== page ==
ParallelExtensionsExtras Tour – #7 – Additional TaskSchedulers

(The full set of ParallelExtensionsExtras Tour posts is available here.)

In our last two ParallelExtensionsExtras blog tour posts, we’ve discussed two TaskScheduler implementations in ParallelExtensionsExtras: StaTaskScheduler and ConcurrentExclusiveInterleave.  These are just 2 of more than 10 schedulers in ParallelExtensionsExtras, and rather than explore the rest in-depth, in this post we’ll provide a short description of other key schedulers included.

QueuedTaskScheduler

Found in the QueuedTaskScheduler.cs file, QueuedTaskScheduler provides a wealth of functionality all wrapped up into a single scheduler type.  It supports:

  • Priorities.  You create a queue of off the scheduler with a particular priority, and that queue is itself a TaskScheduler.  Any tasks you schedule to that scheduler then are tagged with that priority, and the scheduler will service tasks in priority order.  e.g.

QueuedTaskScheduler qts = new QueuedTaskScheduler();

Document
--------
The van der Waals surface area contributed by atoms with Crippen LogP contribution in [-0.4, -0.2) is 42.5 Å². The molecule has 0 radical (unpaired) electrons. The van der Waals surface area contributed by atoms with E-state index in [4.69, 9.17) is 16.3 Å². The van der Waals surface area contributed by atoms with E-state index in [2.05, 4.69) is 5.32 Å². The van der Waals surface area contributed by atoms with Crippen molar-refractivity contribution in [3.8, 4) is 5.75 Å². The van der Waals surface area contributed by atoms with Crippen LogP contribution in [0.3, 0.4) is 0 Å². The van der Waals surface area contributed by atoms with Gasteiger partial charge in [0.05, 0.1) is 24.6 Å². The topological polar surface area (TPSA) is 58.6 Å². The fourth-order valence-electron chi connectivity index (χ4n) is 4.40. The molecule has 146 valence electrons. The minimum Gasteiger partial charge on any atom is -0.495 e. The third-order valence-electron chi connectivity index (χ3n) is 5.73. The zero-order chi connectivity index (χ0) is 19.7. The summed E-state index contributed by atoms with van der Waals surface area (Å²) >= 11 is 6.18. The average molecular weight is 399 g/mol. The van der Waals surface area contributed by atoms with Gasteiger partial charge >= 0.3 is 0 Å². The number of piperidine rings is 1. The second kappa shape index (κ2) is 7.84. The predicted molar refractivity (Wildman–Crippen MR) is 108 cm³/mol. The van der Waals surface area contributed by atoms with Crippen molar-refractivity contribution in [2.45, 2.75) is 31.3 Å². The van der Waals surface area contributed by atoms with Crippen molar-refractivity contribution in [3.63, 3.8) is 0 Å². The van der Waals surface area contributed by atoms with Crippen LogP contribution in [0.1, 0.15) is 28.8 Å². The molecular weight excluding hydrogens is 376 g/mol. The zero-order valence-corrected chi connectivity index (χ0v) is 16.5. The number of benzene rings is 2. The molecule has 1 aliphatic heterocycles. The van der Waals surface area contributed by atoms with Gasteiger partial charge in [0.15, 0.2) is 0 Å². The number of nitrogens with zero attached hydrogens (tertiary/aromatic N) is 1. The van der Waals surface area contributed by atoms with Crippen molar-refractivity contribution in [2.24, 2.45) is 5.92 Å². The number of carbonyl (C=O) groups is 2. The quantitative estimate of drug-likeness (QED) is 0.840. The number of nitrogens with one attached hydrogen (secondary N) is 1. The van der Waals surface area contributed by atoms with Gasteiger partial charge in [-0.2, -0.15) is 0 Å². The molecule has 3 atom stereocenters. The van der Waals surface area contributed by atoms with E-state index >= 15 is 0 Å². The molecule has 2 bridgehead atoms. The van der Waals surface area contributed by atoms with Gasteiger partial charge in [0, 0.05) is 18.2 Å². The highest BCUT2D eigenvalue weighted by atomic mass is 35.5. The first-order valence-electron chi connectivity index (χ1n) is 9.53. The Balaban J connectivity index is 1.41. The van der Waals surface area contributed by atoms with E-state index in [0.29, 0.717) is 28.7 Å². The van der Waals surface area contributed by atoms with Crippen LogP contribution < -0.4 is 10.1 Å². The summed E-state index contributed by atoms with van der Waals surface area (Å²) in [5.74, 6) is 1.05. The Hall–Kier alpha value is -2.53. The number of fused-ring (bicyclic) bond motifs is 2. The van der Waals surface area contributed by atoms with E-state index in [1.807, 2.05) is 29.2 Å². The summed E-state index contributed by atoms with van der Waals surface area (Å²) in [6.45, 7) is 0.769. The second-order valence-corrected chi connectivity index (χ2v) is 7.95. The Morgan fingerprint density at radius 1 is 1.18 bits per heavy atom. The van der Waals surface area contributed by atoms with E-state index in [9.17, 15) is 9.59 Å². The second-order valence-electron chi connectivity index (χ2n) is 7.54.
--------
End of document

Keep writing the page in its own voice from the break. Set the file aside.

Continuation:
TaskScheduler pri0 = qts.CreateQueue(priority:0);
TaskScheduler pri1 = qts.CreateQueue(priority:1);

Any tasks scheduled to pri0 will get priority over tasks scheduled to pri1, even if scheduled after.

  • Fairness.  It’s often the case that you have batches of work, and you want each of these batches to be treated fairly with each other, such that if a large batch arrives and then a small batch arrives, the small batch doesn’t have to wait until the entire large batch is completed; instead, tasks from both the large and small batches will be scheduled fairly and round-robin’d between.  The queues created on a QueuedTaskScheduler are scheduled in just such a manner, also taking into account priorities.  e.g.

QueuedTaskScheduler qts = new QueuedTaskScheduler();
TaskScheduler pri0a = qts.CreateQueue(priority:0);
TaskScheduler pri0b = qts.CreateQueue(priority:0);
TaskScheduler pri1 = qts.CreateQueue(priority:1);